Mcf /D' cu. ft. per day Rate a t which gas is compressed in the pump expressed in thousands of cubic
1,000 feet per day a t 14.73 lb. per sq. in., and a t 60 deg. F.
Pump cycles per minute.
Theoretically, the ratio of the specific heat a t constant pressure/specific .heat a t
constant volume, of the gas handled in the pump (values of n may be determined
from dynagraph cards).
PI lb. per sq. in. Average absolute pressure acting upward on plunger during upstroke.
Pz lb. per sq. in. Average absolute pressure acting downward on plunger during upstroke.
PC
P'.
R'.
lb. per sq. in. Fluid pressure in well a t the pump setting.
lb. per sq. in. Product of specific gravity of liquid, depth of setting in feet.
1,000 .Gas-liquid ratio a t the surface including only that p a r t of the gas produced
cu. ft. per bbl. through the tubing.
Rp .... Ratio of free gas displacement to liquid displacement in the pump.
S in. Full plunger stroke.
S1 in. Gas-expansion phase of upstroke.
Sz=Se in. Intake phase of upstroke=effective stroke.
S3 in. Gas-compression phase of downstroke.
S, in. Exhaust phase of downstroke.
So in. Effective liquid stroke.
s, in. Effective gas stroke.
tl deg. F. ,Temperature of fluid in pump a t end of upstroke.
t, deg. F. Temperature of gas in pump a t end of compression phase of downstroke.
T , and Tz deg. F. Absolute temperatures corresponding to t, and tz, respectively.
Wr ft-lb. Work done on the fluid per cycle.
WP ft-lb. Work done a t the pump per cycle.
x and y Proportions by volu~neof liquid/total fluid and gas/total fluid in pump a t end of
upstroke, respectively.
speeds, and nearly equal to the fluid-level pressure out- Rates of liquid production a s determined by'use of
side the pump. More specifically, equation (3) should be diminished in accordance with
the differences in temperature of the liquid a s measured
P.-b=PI 2 PI-Ps.. ............ (1)
in the pump and a s measured a t the surface. In addi-
Pi =fluid-level pressure. tion, rates of both liquid and gas production, measured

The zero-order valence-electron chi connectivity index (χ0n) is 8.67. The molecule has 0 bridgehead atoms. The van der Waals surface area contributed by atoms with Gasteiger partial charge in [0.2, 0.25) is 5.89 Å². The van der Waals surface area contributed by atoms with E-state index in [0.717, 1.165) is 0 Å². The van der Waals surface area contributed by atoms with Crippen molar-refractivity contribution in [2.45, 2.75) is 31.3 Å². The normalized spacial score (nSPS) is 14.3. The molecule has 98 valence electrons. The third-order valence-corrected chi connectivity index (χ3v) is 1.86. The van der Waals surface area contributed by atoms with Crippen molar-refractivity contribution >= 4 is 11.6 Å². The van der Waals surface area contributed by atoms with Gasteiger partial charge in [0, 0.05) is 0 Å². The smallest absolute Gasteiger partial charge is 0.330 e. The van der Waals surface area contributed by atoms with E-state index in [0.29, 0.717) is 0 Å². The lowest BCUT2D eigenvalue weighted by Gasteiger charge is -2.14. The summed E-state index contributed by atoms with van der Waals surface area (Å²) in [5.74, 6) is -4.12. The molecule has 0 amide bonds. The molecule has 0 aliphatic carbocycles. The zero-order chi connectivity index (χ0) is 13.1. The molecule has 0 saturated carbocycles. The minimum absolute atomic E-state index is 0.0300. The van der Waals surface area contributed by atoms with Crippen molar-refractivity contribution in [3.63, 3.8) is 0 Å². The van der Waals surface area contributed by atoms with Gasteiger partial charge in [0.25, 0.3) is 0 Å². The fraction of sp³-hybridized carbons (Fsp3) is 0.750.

Pt=pressure due to the inertia of the fluid, above in the pump, will exceed those measured a t the surface
and below the pump, set in motion by the by the rate of leakage past the plunger and traveling
plunger. valve on the upstroke, and past the standing valve on the
P.=pressure loss developed by restrictions to flow downstroke. Temperature corrections are discussed
of fluid in entrance passages, including those below.
of the standing valve. The gas displaced per cycle is closely proportional to
During the phase represented by B-C, in Fig. 13, gas the difference between the volulne of gas present when
in the pump is being compressed adiabatically by down- the traveling valve opens a t A, and the volun~eof gas
ward motion of the plunger, both valves remaining present when the traveling valve closes a t B. Con-
closed. At the beginning of this phase, fluid may con- sequently:
tinue lnomentarily to enter the pump due to the inertia s,= (L,+Ss) - (Lt6+S,)
of the moving column of fluid in the entrance passages. Sizce: L6=CS3 and L1,=CSI:
At C the pressure in the pump 'has increased sufficiently
to cause the traveling valve to open, and during the
phase C-D the plunger continues to the bottom of its
stroke-the pressure in the pump remaining approsi-
mately equal to the static pressure in the tubing above
the plunger. At the bottom of the plunger stroke the
traveling valve closes, and during the phase D-A the gas
remaining in the clearance,space espands adiabatically,
a s the plunger moves upward, until the cycle is com-
In order to develop equations for gas lock, the effective
pleted by opening of the standing valve, a s represented
pump stroke Se may be related to x and ? j , the propor-
a t A. Thus, when both liquid and gas are being handled, tions of liquid and gas in the pump when the plunger is
the ideal pumping cycle includes four principal changes, a t the top of its stroke, a s follows:
of which two tend to be isobaric and two tend to be
adiabatic. For determining pumping efficiencies and
amounts of liquid and gas handled, i t is assumed that
changes of state of the fluid in the pump are truly iso-
baric or adiabatic.
On the basis of the above assumption, the equivalent F,ron~?ohiclr.:
liquid levels in the pump a t the top and bottoln of the
plunger stroke may be determined a s follows:
P,(L6+S3)n=P2L6n Arlrlixg X L to both sides of this last equation and divid-
and ing by L:

C, which appears in several of the following formulas, From Fig. 13 it will be seen that:
may be conveniently evaluated from 91, P,, and P2by the
graphical method indicated in Fig. 14.
From the previous equation :

LC
L,+S,=
and by the same process:

So that :
Since the volume of liquid displaced per cycle is directly
proportional to the difference in heights of the equivalent
fluid level a t the beginning and end of 6he downstroke,
the effective liquid stroke:
When the pump is gas-locked, S,=O. For this condi-
tion, equation (6) becomes :
and tl?e producing rate:
G - S PUMP DYNAGRAPH
COMPUTATION CHART